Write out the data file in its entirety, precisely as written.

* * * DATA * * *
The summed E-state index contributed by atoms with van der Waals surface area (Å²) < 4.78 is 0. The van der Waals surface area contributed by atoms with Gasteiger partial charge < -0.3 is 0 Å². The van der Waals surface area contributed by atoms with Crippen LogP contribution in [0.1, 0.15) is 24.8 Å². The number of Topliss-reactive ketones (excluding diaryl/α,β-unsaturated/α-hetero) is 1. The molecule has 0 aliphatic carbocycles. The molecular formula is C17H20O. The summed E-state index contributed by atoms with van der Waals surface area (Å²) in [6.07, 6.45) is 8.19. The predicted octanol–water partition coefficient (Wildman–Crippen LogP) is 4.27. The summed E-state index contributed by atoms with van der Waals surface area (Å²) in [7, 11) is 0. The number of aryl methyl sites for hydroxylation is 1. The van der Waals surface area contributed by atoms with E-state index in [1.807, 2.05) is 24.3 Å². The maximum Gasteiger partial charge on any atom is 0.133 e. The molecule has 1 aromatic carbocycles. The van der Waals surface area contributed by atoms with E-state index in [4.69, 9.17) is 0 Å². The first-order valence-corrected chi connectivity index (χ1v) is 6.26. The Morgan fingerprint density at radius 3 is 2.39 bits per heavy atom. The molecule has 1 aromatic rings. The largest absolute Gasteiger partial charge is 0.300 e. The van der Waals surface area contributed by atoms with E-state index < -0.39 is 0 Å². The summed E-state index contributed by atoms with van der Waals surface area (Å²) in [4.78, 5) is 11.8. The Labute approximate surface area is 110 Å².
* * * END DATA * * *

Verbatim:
The summed E-state index contributed by atoms with van der Waals surface area (Å²) < 4.78 is 0. The van der Waals surface area contributed by atoms with Gasteiger partial charge < -0.3 is 0 Å². The van der Waals surface area contributed by atoms with Crippen LogP contribution in [0.1, 0.15) is 24.8 Å². The number of Topliss-reactive ketones (excluding diaryl/α,β-unsaturated/α-hetero) is 1. The molecule has 0 aliphatic carbocycles. The molecular formula is C17H20O. The summed E-state index contributed by atoms with van der Waals surface area (Å²) in [6.07, 6.45) is 8.19. The predicted octanol–water partition coefficient (Wildman–Crippen LogP) is 4.27. The summed E-state index contributed by atoms with van der Waals surface area (Å²) in [7, 11) is 0. The number of aryl methyl sites for hydroxylation is 1. The van der Waals surface area contributed by atoms with E-state index in [1.807, 2.05) is 24.3 Å². The maximum Gasteiger partial charge on any atom is 0.133 e. The molecule has 1 aromatic carbocycles. The van der Waals surface area contributed by atoms with E-state index in [4.69, 9.17) is 0 Å². The first-order valence-corrected chi connectivity index (χ1v) is 6.26. The Morgan fingerprint density at radius 3 is 2.39 bits per heavy atom. The molecule has 1 aromatic rings. The largest absolute Gasteiger partial charge is 0.300 e. The van der Waals surface area contributed by atoms with E-state index < -0.39 is 0 Å². The summed E-state index contributed by atoms with van der Waals surface area (Å²) in [4.78, 5) is 11.8. The Labute approximate surface area is 110 Å².